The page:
Hair and Moisture - How Much Do We Really Understand?

I can't stress enough the importance of reading your hair.  And this goes, not just for Naturals but for those with all types of hair. Many of us, (and I too have been guilty of this) become so in love with or lazy about our routines we just mechanically keep doing the same things and then wonder weeks later why our hair are still dry or limp, or why our scalps are still flaky.

Moisture OverDose
The other thing, and one of the reasons we should pay attention to our hair, is that it is possible to over-moisturize our hair.  I have read so many crazy suggestions around moisturizing.  One person recommended applying a deep moisturizing conditioner mixed with some other water-based ingredients, and baggying the hair overnight. Every night!
Now if you happen to have hair that is not receptive to water, as in does not seem to absorb water well, this may be ok advice, I don't know.  But if you notice your hair feels limp and super-soft, but maybe too-soft, is brittle and is not holding a curl, then maybe you have been leaving too much water in your hair for too long.

Like I said, we all have different hair with different needs.  Hair's absorption rate for water varies individually but, on average, hair does not  need to be doused in copious amounts water 24-7, I mean we are not mermaids.  (Think of this: Hair and nails share similar properties and needs. What happens to our nails when we have our hands in water for a long period of time ie. that delicious but super-long bath?  )
Sealing in the water moisture when we do apply water is the key.  There are numerous amounts of good sealants provided by oils or butters. Some people say their hair does not like oil.  I am going to dispute this. I have found that to some degree, the hair has to be used to oil.  My hair seemed to hate oil when I first started this journey.  It would just sit on top of my hair.  But I didn't give up.  I just learned what kinds of oils my hair responded favorably to and what kinds of oils it didn't.  For me, I found that thicker oils like castor oil worked well on my kinky curls.  I got creative and started mixing butters (just oils that are solid at room temperature) with thin oils to get that thick-oil consistency my hair loves.  And I stopped applying oils to dry hair - made sure to dampen hair first.  But dousing the hair in water spritz's throughout the day, never giving it a chance to dry?  Well if nothing else, creates a breeding ground for bacteria and a recipe for over-moisturized hair.

Does Your Deep Conditioner Match You?
We love our deep conditioners. We rave about how much our hair adores them - me included.  But do you know what your deep conditioner does for your hair?  Do you know that there are different kinds of deep conditioners?  There are reconstructors/protein conditioners that attempt to restore protein to the hair shaft and there are moisturizing conditioners meant to seal moisture in the hair shaft.  These all, of course, provide only temporary protection for the hair.  Did you also know at different times your hair may need different types of conditioners?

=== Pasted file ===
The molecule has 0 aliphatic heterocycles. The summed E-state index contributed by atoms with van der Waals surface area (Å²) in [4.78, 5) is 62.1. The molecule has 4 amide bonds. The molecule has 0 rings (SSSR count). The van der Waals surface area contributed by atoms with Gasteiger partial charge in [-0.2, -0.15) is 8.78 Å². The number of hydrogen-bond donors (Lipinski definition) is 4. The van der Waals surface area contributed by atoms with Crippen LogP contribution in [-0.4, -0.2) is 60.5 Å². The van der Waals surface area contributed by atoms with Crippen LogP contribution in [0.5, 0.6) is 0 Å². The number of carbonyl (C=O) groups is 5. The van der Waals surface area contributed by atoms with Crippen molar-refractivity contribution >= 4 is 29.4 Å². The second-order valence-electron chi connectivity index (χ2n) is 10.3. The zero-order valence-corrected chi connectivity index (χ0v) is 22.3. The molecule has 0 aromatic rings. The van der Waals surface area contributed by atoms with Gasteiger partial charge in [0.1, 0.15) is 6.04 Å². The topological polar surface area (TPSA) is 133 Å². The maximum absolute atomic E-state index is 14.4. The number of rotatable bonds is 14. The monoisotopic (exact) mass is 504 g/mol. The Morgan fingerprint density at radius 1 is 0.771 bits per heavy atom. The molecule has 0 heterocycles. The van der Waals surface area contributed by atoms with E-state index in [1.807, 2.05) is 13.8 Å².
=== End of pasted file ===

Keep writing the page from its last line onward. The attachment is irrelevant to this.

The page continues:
Here is a key:
If your hair feels over-moisturized - very limp, fragile, and super-soft, won't hold a curl or breaks when you touch or gently pull on it, then you probably need a strengthening/reconstructing conditioner, generally a protein treatment.
If your hair feels dry, hard, and brittle, then a moisturizing conditioner is the answer.  Our individual hair types  (I'm not referring to the 1a-4b typing system)  kind of lets us know which type of conditioner we may need as the staple but changes in the hair's behavior (usually responses to stress, diet or your regimen) will also indicate that you may need to switch it up.
For example, protein treatments should pretty much be a must and a staple for relaxed heads because the hair cuticle's integrity is compromised and protein links have been broken and so are impaired.  You will notice after a relaxer, hair is super-soft and may be limp.  To prevent breakage, a protein treatment temporarily restores the protein lost during relaxing - temporarily (which is why you have to keep it up).
Natural heads, unless you have colored or apply heat regularly or genetically have super-fine hair that's prone to breakage, you are generally   in more need of moisturizing treatments because natural hair tends toward dryness.  But this does not mean from time to time, especially if you have a regimen based on almost constant water moisturizing, that your hair will not need a protein treatment to restore its strength. Just remember, all treatments are temporary.  It should also be a sign you need to adjust your regimen and probably reduce how often you wet your hair.

Glycerin is Two-Faced
I have noticed that some Curlies swear by glycerin and its become a staple of mine too.  But some use glycerin undiluted, applying directly to hair. Especially if you live in a hot, or cold, dry environment, this is a recipe for constant hair dryness.  Why?  Glycerin is a self-serving water-absorber.  It works great for our hair because diluted, it actually will pull water out of the air, thereby acting as a humectant for hair. But glycerin does not distinguish where it pulls moisture from.  So undiluted glycerin on hair plus dry air means glycerin will likely make your hair even drier by pulling moisture away from your hair.  A bit of glycerin added to water goes a long way and adding a few drops of oil helps to prevent glycerin from drying out your hair in dry climates.
I hope this post shed some light on some of our most common misconceptions about the products we use. The takeaway: listen to your hair, always. She is telling you what she needs. 


zainab1 said...

Great post!...Thanks a bunch for sharing.